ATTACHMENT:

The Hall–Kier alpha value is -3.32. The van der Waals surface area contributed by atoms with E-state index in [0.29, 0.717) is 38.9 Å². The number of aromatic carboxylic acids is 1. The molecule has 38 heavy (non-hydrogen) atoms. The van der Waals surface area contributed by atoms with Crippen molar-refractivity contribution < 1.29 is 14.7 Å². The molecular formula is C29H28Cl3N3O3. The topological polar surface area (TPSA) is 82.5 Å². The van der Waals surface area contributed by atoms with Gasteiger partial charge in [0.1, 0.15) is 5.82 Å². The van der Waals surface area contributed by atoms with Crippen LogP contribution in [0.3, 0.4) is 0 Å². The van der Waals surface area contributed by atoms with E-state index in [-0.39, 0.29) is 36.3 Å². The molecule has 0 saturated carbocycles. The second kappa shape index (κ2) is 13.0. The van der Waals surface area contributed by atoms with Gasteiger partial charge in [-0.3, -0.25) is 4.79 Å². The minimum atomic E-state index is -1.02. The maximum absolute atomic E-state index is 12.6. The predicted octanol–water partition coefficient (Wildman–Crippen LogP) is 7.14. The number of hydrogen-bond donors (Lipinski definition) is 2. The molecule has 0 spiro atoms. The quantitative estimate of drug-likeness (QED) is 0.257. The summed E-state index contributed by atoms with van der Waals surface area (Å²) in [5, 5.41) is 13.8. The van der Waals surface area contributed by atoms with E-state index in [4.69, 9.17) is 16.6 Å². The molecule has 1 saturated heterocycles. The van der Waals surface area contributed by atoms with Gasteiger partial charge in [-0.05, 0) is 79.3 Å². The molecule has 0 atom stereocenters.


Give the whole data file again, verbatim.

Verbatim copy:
The Hall–Kier alpha value is -3.32. The van der Waals surface area contributed by atoms with E-state index in [0.29, 0.717) is 38.9 Å². The number of aromatic carboxylic acids is 1. The molecule has 38 heavy (non-hydrogen) atoms. The van der Waals surface area contributed by atoms with Crippen molar-refractivity contribution < 1.29 is 14.7 Å². The molecular formula is C29H28Cl3N3O3. The topological polar surface area (TPSA) is 82.5 Å². The van der Waals surface area contributed by atoms with Gasteiger partial charge in [0.1, 0.15) is 5.82 Å². The van der Waals surface area contributed by atoms with Crippen LogP contribution in [0.3, 0.4) is 0 Å². The van der Waals surface area contributed by atoms with E-state index in [-0.39, 0.29) is 36.3 Å². The molecule has 0 saturated carbocycles. The second kappa shape index (κ2) is 13.0. The van der Waals surface area contributed by atoms with Gasteiger partial charge in [-0.3, -0.25) is 4.79 Å². The minimum atomic E-state index is -1.02. The maximum absolute atomic E-state index is 12.6. The predicted octanol–water partition coefficient (Wildman–Crippen LogP) is 7.14. The number of hydrogen-bond donors (Lipinski definition) is 2. The molecule has 0 spiro atoms. The quantitative estimate of drug-likeness (QED) is 0.257. The summed E-state index contributed by atoms with van der Waals surface area (Å²) in [5, 5.41) is 13.8. The van der Waals surface area contributed by atoms with E-state index in [4.69, 9.17) is 16.6 Å². The molecule has 1 saturated heterocycles. The van der Waals surface area contributed by atoms with Gasteiger partial charge in [-0.05, 0) is 79.3 Å². The molecule has 0 atom stereocenters.